President Trump, White House And Washington discussed on Michael Medved
"Ivanka Trump took in nearly four million dollars in revenue last year. From part ownership of President Trump's Washington hotel slightly from year earlier, financial disclosure released by the White House today, also shows fashion business took in at least one million dollars down from at least five million dollars. The previous
"fashion business" Discussed on Z104
"Fashion business. Says. Go go go. Songs? Also, just. Dr. Everybody around me. Good. I don't think they make these. Straw. Don't. Just. But. But cure. Yeah. Just. Just..
The street-level view of Brexit
"Is a certain practicality to this whole Brexit thing sorta like Mattie there a minute ago Brexit for her is like traffic on her way home. Sometimes you just gotta deal with it. It's a practicality that maybe we didn't get to yesterday up in Boston practicality that follows right on from our premise this week that while Brexit is a political story through and through those political decisions have real meaning when business and the economy are on the line. So if you are being really practical say trying to run a business in this economy, the bricks at narrative goes like, this Brexit is a big deal shore. But the smaller your businesses the bigger a deal. It is we found exhibit to that truism at the farm girl. Cafe the other day up on Portobello road? Let's talk to Enrico. Enrico my friends gonna stick a microphone in your face. Tell me your name again. My name is in Rico Enrico injury. Could Zillow you're from Mexico Spain. No, I'm actually in talian, very good. How did you wind up here? Well, I I'm moved to London twenty years ago as a student, so then I stayed here working then I set up my own business. So it's been a while. It'd be longtime here what kind of business fashion business. So we designed clothes here in London manufacture them in Asia, sell all over the world US included. So you've got a vested business interest in Brexit and his whole thing. The big problem on my hands. Yeah. So tell me about that. Well, main issues, you know, we manufacturer of UK bring all everything to do. You can then we distributed around Europe. If Brexit happens we won't be able to distribute as effectively from here, we would need to set up a company to do that. Let me let you get your coffee. Sorry to interrupt, and which basically means a lot of cost complication. We know we're on a very large business. So for us to be able to continue to operate effectively setting up another company, let's say like in the Netherlands or something or another country that is logistically attractive for us. It will be a huge cost and a complication which would be happy happy do without. So what are you going to do because it's not happening on Friday, right twenty-ninth? But it might happen on the twelfth through the twenty second taking a risk because the probably the most sensible thing to do. I mean, it's it's a difficult decision. Because either you invest it costs and your seem it's going to happen, and then make expenditure and the abrasion trained to people and effectively it's is is a one way decision. You can't unwind it once you do it. Right. I would probably small business. I would rate myself on relatively more prepared on this subject than than many others. Given to size of a company. But I I would say there is a lot a lot a lot of businesses of of our size that will be completely affected a non prepare for for anything. Good up and give me a sense of size. How many people do you employ? I've twenty twenty. It's not it's not it's not small more than say. Like sixty percent of our stuff. It's also. From europe. So they also visit right as well. Of course, have you become a British citizen. I'm into process, but I I I'm not yet. So potentially that's a whole nother thing for line as well. How much of your time in the last year and a half of you spend thinking about in dealing with Brexit. I would say it's probably an with no underestimation around twenty five percent on my daily time. So it's like you monetize ban. And you could probably argue why have you done? Have you not really much about it since you be thinking so much Salonga about it? But because it's so difficult to extra magazine. But it's something it's on my mind every day. I read the news to detail every day. It is quite a stressful situation. Glossy no also being Italian. I've been here. Twenty years. I kind of a little bit field zoned from from the country spent most of my time working and building a business. But of course, thank fruits militia, drink your coffee. Thank you. Thank you.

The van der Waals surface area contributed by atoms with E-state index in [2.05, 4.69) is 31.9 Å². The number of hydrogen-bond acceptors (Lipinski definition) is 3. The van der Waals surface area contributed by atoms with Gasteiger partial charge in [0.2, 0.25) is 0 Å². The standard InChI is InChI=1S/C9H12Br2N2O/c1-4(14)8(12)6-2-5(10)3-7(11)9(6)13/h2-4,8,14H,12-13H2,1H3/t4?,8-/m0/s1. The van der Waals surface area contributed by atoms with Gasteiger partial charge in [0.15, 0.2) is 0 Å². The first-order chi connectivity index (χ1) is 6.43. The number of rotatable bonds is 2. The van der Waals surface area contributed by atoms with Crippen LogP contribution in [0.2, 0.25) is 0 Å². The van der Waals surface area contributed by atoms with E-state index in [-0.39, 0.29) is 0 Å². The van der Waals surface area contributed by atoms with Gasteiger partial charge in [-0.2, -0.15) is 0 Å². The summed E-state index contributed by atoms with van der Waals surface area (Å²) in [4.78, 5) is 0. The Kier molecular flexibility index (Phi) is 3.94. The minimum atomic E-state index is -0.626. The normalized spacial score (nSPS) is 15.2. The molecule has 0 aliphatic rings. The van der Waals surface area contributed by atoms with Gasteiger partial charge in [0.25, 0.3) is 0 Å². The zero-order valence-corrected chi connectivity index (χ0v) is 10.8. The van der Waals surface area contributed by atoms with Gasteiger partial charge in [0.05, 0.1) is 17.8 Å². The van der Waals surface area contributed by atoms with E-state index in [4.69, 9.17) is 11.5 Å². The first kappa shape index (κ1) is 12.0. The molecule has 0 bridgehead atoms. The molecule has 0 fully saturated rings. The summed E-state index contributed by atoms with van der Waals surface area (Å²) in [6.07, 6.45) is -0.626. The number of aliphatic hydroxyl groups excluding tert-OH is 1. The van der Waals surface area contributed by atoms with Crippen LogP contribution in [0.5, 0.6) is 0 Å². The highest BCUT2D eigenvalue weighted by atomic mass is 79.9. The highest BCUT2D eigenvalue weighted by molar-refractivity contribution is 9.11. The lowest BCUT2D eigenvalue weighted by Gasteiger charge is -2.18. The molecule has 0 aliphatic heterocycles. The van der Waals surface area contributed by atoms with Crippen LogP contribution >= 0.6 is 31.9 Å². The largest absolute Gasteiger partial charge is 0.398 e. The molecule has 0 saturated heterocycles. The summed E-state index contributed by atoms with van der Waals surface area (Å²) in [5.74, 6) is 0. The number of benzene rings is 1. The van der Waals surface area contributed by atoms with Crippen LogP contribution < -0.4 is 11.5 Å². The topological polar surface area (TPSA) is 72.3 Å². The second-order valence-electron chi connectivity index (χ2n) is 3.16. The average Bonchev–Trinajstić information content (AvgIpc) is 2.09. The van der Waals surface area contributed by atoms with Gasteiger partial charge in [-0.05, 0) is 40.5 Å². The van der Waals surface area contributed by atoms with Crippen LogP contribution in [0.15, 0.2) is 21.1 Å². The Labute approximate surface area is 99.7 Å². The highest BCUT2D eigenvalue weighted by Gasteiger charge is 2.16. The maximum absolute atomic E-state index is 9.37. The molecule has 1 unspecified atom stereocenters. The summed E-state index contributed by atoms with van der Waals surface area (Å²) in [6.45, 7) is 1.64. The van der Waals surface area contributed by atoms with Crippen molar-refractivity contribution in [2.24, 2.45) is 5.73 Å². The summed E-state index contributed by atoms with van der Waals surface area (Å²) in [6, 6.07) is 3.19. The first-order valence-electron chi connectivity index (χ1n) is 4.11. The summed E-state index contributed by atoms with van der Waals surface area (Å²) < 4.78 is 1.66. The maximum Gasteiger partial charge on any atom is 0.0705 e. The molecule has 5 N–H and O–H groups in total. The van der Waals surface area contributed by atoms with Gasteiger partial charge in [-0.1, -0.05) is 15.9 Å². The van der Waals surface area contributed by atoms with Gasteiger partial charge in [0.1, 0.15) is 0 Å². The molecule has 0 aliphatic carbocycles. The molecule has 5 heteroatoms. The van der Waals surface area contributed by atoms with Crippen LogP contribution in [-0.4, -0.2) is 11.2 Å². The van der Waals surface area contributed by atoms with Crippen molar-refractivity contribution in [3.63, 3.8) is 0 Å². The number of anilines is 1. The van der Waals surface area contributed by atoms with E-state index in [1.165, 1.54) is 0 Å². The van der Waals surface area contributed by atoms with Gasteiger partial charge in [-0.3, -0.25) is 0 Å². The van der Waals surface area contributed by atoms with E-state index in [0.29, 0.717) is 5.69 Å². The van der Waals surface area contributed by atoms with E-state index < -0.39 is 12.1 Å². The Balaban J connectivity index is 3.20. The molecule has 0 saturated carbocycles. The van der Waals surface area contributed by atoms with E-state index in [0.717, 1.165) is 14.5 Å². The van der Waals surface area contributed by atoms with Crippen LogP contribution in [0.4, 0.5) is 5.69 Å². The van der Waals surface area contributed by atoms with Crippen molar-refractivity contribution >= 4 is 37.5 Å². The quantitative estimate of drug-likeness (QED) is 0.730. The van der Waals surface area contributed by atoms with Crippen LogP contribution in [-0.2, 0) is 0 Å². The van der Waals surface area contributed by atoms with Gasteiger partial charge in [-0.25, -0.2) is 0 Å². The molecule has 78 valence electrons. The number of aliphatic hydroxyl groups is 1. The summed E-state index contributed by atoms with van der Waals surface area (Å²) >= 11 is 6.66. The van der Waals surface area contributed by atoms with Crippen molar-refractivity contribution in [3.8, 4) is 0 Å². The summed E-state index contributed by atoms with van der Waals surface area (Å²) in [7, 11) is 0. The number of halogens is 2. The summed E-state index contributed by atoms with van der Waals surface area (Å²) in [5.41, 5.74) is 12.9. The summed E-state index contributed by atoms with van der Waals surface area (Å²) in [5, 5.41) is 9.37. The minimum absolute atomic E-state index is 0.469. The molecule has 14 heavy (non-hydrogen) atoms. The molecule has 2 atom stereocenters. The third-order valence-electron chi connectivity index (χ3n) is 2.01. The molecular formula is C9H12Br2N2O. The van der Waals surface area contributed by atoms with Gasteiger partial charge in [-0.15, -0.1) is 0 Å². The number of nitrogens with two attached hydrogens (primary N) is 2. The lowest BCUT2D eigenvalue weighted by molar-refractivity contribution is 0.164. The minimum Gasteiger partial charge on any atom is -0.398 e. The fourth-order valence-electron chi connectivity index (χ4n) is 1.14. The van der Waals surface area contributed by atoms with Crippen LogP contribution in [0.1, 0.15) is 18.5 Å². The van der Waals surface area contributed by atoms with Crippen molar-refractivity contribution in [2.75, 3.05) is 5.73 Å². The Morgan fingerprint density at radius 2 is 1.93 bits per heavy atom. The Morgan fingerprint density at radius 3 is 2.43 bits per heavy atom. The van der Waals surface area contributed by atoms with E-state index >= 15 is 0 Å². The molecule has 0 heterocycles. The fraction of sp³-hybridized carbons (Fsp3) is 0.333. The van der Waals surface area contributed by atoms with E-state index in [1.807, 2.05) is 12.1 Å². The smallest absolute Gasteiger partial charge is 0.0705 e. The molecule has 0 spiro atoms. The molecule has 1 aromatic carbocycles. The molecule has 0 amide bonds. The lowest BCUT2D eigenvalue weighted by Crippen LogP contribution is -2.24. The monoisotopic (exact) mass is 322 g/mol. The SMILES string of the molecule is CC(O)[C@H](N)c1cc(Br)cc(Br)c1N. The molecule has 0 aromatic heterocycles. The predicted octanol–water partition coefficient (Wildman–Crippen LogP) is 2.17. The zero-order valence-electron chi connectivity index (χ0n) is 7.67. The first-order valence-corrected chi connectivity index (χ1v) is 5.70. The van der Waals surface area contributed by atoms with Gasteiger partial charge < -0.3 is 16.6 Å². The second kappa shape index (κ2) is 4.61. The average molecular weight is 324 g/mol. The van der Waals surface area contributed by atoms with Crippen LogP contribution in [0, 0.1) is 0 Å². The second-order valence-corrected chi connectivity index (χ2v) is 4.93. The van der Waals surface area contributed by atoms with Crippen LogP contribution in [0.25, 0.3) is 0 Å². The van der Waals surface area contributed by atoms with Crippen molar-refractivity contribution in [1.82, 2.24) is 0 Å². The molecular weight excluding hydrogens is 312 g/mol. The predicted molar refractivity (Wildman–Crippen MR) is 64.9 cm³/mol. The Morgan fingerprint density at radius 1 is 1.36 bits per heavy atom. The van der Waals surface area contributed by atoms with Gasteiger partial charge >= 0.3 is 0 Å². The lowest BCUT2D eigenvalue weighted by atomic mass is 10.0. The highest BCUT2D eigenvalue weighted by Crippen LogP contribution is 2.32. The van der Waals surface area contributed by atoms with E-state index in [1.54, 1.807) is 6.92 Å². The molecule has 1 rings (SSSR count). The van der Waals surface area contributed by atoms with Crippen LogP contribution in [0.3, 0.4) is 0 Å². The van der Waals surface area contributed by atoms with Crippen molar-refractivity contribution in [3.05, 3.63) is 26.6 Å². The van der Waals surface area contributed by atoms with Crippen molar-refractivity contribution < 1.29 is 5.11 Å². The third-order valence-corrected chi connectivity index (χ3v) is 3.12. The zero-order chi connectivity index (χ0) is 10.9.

"fashion business" Discussed on Monocle 24: The Briefing